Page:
In an ideal world, rock driving would be like climbing a set of stairs: Smooth ledge after smooth ledge. In the real world, rock ledges are rarely square with each other – meaning you’ll often find yourself either lifting a wheel, or climbing an obstacle with one tyre on it and the other spinning. On high-traction surfaces, wheel-spin is the devil… so you’ll want both lockers engaged to keep it to a minimum. And you’ll need to be in low-range first gear for maximum torque and climbing ability. In many situations, traction control is a huge benefit – although when the going gets really tough it rarely allows the crawling speeds capable with twin lockers (instead functioning like an advanced version of ‘riding the brakes’ when you lift a wheel).



The two major killers of components you’ll find in the rocks come from pushing your vehicle’s drivetrain beyond its comfort zone. CV joints are normally the first to go; and the further from straight they are, the weaker they become. Front locker on, full lock on the steering and a bootfull of loud pedal will destroy just about any CV joint in an instant. If you’re steering full lock, keep the locker off if possible; and go smooth on the throttle. Drivetrain shock from bouncing and wheel-spin is another sure-fire killer of drivetrain components. The huge shock load can destroy diff gears, uni joints and axles. If you start bouncing, back off the throttle instantly and reassess your line.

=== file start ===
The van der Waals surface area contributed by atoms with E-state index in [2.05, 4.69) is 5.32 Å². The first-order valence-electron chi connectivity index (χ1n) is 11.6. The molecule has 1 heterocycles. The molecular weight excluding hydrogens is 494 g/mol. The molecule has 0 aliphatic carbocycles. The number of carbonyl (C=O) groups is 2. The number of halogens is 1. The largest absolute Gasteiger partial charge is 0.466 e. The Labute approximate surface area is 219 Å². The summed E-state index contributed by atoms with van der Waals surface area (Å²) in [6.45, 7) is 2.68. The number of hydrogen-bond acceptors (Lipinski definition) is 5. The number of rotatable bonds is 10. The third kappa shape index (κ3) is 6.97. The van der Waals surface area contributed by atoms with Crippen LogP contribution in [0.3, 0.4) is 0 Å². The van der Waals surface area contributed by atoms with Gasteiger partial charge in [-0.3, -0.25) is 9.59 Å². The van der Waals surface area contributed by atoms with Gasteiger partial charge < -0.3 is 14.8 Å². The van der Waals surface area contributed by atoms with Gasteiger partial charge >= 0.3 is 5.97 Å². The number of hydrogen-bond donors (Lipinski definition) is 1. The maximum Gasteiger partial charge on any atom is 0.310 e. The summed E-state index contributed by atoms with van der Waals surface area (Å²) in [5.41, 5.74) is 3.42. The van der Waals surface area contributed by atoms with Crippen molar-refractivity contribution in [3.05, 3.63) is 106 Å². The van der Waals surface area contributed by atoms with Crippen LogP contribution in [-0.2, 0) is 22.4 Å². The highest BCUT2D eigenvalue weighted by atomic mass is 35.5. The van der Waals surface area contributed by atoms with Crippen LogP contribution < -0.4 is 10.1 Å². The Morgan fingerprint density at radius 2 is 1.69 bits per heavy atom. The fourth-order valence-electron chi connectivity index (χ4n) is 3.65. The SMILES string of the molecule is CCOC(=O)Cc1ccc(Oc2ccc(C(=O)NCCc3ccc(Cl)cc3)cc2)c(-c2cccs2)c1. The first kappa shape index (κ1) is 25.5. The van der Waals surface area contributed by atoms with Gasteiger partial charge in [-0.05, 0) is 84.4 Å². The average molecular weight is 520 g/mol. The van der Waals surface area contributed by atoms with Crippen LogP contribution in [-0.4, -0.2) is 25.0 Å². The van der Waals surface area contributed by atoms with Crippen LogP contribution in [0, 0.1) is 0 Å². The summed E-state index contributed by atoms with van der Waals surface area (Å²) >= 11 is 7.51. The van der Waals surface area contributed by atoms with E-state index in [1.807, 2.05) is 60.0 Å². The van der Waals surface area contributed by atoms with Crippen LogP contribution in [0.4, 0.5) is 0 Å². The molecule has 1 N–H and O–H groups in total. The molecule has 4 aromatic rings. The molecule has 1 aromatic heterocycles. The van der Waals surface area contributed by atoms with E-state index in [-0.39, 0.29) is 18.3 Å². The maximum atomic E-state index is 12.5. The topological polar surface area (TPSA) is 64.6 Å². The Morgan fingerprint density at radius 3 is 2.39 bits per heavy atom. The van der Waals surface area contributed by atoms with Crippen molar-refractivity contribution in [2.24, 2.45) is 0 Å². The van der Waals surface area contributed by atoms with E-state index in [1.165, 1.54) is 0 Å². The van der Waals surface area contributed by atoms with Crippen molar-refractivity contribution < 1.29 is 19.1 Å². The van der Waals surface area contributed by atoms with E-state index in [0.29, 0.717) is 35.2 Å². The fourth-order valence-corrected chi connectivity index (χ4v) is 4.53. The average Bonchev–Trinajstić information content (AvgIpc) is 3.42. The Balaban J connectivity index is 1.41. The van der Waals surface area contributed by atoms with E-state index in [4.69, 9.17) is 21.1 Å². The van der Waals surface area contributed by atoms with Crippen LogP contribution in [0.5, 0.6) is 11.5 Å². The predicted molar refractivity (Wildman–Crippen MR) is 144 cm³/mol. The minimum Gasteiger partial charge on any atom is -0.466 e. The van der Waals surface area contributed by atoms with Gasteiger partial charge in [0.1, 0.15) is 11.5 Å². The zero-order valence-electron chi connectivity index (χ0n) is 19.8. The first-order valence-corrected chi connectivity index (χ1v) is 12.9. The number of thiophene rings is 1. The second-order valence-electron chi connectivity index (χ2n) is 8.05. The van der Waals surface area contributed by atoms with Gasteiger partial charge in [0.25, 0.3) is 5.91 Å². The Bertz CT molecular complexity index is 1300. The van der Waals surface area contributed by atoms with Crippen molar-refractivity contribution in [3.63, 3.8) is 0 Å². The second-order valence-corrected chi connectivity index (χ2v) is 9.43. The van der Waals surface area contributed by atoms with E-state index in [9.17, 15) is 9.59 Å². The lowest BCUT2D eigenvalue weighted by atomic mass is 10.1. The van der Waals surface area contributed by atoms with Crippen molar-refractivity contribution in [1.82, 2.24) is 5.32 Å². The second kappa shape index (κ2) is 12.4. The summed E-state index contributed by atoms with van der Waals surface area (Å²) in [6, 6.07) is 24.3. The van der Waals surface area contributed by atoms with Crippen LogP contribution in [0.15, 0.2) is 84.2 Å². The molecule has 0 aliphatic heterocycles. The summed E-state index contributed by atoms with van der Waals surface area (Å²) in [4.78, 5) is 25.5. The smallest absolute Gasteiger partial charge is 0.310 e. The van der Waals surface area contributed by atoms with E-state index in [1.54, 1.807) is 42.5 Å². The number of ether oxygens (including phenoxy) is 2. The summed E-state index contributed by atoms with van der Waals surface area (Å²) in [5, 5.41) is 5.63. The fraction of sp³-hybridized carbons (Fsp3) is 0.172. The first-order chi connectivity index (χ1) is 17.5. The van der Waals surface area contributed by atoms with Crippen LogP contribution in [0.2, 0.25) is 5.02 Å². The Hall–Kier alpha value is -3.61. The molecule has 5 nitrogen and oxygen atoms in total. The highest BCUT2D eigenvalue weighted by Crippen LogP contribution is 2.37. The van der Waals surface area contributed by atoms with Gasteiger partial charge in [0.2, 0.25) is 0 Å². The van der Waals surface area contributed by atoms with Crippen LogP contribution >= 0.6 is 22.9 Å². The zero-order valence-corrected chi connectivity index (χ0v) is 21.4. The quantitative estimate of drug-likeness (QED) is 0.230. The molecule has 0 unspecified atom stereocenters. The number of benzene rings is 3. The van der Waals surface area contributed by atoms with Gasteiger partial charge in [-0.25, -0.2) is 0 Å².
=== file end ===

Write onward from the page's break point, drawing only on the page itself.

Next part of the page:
You could spend the next 100 years on YouTube and not find one single hilarious video of a driver accepting they’re not making it up a climb and reaching for the winch. Conversely, it only takes about half a second to find a few hundred videos of drivers who didn’t know when to call it quits – resulting in snapped axle shafts, punched-in sheet metal and insulting comments from those who reckon they know better (but rarely do). The point is there’s no shame in winching through an obstacle and heading on your way; but there is inevitable remorse in letting bravado get the better of you to the point where your 4X4 is severely damaged. Play stupid games, win stupid prizes.